Chinese diplomatic pressure is gradually moving the Tibetan leader away from the world stage. The Dalai Lama was not invited to the great interfaith meeting in Assisi.
[Goodbye, Dalai: a victim of the Vatican Fernostpolitik]
Sunday 2 October 2016
“Spiritual leaders pray for peace” is not a headline to set the pulses racing. It is news only when they pray for war. Even that, unfortunately, is common enough to raise little attention these days. But something happened last week, almost entirely neglected by the media, which was remarkable and sinister. The Dalai Lama did not pray for peace at the great interfaith meeting in Assisi, where world spiritual leaders, invited by the pope, do gather to pray and witness for peace. There were representatives of almost every other faith whose followers are engaged in violence: Jews, Muslims, Hindus, Japanese Buddhists, Orthodox Christians – even the archbishop of Canterbury; but the Dalai Lama was not invited. He had to content himself with a small meeting in an obscure Polish town at which all present pledged themselves to peace.
The Dalai Lama had been present at the first of the big Assisi meetings, in 1986, which was then hugely controversial among religious conservatives, for it demonstrated that the Catholic church, under John Paul II, was serious in its efforts to acknowledge the good faith of other religions. But this time he was not invited and it seems clear that this was the result of Chinese pressure. Pope Francis most recently refused to see the Dalai Lama in 2014, but he has been persona non grata at the Vatican for many years now. Getting other governments to snub the Dalai Lama has been an occupation of Chinese diplomats for the last nine years or so, ever since George W Bush awarded him the Congressional Medal of Honor. That public recognition of the Tibetan spiritual leader seems to have stung the Chinese state into a furious and long-lasting reaction. The public rhetoric had always been angry, but now it was matched by private pressure. Government after government has quietly cancelled meetings with him. It is in the interest of no side of these squalid little transactions to publicise them: the host countries look weak and unprincipled, the Chinese spiteful and bullying, and the Tibetans just look powerless. In all cases, this appearance corresponds to reality.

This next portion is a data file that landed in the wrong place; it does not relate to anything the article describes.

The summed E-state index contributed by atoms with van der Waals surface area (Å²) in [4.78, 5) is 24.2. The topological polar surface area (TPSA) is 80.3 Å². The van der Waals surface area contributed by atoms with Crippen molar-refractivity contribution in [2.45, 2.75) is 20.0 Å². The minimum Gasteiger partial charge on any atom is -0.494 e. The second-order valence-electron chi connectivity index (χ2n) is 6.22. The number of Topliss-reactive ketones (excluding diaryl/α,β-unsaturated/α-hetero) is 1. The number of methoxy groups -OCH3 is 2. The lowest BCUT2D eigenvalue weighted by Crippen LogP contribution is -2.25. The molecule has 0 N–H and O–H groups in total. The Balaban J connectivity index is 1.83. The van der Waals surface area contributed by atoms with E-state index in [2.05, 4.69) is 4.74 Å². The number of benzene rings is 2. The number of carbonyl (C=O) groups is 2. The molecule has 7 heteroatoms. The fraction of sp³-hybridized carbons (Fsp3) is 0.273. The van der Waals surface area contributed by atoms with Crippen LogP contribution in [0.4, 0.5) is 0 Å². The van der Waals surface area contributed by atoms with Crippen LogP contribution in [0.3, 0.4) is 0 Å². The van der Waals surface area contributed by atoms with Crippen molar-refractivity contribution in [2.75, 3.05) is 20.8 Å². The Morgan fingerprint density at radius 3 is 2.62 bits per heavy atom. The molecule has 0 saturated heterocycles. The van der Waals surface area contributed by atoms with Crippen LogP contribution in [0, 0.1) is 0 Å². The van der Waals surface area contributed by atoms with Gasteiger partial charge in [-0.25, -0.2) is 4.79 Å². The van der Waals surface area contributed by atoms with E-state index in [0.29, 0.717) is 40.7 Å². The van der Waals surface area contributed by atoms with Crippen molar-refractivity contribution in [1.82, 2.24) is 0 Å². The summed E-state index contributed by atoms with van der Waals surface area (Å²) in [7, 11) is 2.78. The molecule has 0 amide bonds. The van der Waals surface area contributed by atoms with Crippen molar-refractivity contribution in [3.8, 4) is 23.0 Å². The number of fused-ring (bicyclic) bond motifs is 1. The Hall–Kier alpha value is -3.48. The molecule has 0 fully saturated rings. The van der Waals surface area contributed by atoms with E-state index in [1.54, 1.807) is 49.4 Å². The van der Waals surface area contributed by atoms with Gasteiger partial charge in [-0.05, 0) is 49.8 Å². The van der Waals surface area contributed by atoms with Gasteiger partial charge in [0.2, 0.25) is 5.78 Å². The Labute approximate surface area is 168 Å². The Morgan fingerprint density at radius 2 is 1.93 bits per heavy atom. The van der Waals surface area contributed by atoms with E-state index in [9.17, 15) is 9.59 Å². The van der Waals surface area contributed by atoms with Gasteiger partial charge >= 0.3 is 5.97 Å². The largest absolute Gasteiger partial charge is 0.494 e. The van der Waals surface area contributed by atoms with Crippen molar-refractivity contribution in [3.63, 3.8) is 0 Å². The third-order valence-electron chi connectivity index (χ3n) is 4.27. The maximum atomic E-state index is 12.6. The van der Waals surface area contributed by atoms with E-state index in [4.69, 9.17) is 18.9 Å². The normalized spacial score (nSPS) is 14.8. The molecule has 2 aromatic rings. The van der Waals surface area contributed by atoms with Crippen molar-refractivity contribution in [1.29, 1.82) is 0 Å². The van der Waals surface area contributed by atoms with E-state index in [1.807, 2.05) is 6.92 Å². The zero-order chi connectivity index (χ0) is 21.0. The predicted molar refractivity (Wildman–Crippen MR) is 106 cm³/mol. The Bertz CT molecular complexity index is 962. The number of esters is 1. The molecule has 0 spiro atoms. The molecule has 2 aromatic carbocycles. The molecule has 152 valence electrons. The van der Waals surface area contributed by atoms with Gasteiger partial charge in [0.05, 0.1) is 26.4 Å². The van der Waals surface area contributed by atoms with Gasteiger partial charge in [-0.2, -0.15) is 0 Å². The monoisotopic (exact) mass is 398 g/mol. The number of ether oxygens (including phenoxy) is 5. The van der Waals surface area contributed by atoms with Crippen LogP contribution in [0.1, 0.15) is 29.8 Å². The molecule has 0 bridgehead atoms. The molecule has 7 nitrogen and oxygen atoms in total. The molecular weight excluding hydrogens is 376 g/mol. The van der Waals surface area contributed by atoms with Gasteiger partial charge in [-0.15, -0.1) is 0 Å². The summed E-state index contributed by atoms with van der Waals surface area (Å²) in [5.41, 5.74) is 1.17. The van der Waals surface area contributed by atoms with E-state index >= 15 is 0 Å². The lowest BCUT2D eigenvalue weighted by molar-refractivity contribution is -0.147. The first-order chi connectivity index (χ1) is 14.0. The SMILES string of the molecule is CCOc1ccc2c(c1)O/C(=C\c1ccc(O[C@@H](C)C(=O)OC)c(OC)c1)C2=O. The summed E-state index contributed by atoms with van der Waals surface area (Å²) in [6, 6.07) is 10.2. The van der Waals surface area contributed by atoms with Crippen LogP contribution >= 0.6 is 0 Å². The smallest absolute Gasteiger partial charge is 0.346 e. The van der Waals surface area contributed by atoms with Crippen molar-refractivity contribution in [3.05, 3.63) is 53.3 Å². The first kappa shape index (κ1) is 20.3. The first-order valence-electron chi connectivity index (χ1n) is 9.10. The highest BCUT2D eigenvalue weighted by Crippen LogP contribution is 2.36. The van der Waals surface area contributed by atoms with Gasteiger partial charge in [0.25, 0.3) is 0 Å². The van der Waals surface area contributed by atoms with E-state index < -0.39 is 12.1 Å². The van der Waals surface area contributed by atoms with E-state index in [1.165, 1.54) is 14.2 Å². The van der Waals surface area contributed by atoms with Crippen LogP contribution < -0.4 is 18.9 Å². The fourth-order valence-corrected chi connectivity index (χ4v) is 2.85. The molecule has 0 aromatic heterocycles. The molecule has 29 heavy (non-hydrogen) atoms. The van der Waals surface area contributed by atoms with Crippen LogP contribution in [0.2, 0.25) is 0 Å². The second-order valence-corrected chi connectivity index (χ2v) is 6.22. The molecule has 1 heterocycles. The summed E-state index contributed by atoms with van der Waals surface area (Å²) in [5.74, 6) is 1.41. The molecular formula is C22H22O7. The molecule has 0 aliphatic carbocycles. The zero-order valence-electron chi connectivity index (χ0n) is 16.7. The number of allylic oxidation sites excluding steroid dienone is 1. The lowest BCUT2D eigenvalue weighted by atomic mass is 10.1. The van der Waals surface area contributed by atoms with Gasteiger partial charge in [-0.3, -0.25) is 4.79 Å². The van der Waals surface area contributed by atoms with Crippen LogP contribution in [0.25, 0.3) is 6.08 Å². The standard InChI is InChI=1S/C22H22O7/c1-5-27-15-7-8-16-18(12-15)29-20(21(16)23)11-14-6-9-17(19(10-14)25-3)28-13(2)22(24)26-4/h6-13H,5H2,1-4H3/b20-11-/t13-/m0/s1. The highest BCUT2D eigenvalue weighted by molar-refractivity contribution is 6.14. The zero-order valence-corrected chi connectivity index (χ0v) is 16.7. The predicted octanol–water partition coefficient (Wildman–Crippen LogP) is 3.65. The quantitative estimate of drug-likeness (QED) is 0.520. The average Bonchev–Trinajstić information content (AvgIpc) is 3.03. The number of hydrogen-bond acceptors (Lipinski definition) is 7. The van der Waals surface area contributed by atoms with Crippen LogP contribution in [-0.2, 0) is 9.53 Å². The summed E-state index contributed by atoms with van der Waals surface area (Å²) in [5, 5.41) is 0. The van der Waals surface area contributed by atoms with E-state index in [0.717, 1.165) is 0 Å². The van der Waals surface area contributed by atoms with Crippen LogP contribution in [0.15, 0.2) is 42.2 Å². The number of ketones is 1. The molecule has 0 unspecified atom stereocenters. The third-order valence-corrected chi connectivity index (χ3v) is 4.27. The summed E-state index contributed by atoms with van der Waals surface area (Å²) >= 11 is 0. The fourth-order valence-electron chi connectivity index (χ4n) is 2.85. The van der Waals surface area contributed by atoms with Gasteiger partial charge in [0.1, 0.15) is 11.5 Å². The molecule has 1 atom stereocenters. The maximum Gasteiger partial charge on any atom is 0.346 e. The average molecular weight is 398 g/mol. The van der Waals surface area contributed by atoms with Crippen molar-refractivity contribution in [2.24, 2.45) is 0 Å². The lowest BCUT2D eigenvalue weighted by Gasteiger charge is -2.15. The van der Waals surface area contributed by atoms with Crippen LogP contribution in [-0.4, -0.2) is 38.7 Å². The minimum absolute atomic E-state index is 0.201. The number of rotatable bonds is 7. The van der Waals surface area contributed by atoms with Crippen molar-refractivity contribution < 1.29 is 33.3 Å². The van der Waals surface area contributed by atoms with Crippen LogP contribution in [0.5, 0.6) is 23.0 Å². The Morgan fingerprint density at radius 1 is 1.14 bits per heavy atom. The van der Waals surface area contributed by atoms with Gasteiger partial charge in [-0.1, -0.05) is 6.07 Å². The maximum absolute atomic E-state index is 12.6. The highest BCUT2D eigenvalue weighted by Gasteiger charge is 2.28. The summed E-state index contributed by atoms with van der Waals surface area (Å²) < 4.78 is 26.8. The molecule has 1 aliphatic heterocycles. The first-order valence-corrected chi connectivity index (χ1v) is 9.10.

So, officially, there are hardly any invitations not made. The veil only lifts occasionally. In 2011, the South African government excluded him from Archbishop Desmond Tutu’s 80th birthday celebrations while the British government had to do some spectacular grovelling after he visited twice and met David Cameron in 2012. This corresponds very badly with the view of the western general public, which is that the Dalai Lama is one of the most significant and benevolent religious leaders in the world today, a man who genuinely stands for a spirituality of peace and mutual understanding.
There is something extremely distasteful in these displays of realpolitik. The Chinese government is engaged in a long-term power struggle with the Vatican over who should have the right to choose bishops: an old story from European medieval history now played out with an Asian power. There are separate official and underground churches. The Vatican clearly calculates that the prize of a thriving unified church in the potentially huge growth market of China (where most Christianity now is Protestant) is worth a few snubs to a man who is, after all, the leader of a rival religion. But this policy diminishes the moral authority of both parties.